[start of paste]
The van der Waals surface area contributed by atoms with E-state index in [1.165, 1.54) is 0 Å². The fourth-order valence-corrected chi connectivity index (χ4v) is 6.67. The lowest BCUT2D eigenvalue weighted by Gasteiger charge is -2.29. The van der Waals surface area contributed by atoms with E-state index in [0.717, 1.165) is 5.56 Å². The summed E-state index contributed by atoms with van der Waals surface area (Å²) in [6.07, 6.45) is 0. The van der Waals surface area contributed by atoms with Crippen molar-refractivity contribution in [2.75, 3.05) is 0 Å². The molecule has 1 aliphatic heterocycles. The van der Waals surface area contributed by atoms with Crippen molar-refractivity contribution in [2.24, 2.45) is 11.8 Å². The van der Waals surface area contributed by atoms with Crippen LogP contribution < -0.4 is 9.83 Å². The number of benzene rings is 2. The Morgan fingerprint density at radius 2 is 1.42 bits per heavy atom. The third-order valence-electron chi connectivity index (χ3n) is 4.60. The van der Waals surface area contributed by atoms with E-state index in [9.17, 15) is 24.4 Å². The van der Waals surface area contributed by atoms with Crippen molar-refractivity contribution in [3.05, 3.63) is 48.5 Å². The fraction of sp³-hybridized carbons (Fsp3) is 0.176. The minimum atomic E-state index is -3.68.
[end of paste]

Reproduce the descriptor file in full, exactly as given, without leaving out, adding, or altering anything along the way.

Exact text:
The van der Waals surface area contributed by atoms with E-state index in [1.165, 1.54) is 0 Å². The fourth-order valence-corrected chi connectivity index (χ4v) is 6.67. The lowest BCUT2D eigenvalue weighted by Gasteiger charge is -2.29. The van der Waals surface area contributed by atoms with E-state index in [0.717, 1.165) is 5.56 Å². The summed E-state index contributed by atoms with van der Waals surface area (Å²) in [6.07, 6.45) is 0. The van der Waals surface area contributed by atoms with Crippen molar-refractivity contribution in [2.75, 3.05) is 0 Å². The molecule has 1 aliphatic heterocycles. The van der Waals surface area contributed by atoms with Crippen molar-refractivity contribution in [2.24, 2.45) is 11.8 Å². The van der Waals surface area contributed by atoms with Crippen LogP contribution < -0.4 is 9.83 Å². The number of benzene rings is 2. The Morgan fingerprint density at radius 2 is 1.42 bits per heavy atom. The third-order valence-electron chi connectivity index (χ3n) is 4.60. The van der Waals surface area contributed by atoms with E-state index in [9.17, 15) is 24.4 Å². The van der Waals surface area contributed by atoms with Crippen molar-refractivity contribution in [3.05, 3.63) is 48.5 Å². The fraction of sp³-hybridized carbons (Fsp3) is 0.176. The minimum atomic E-state index is -3.68.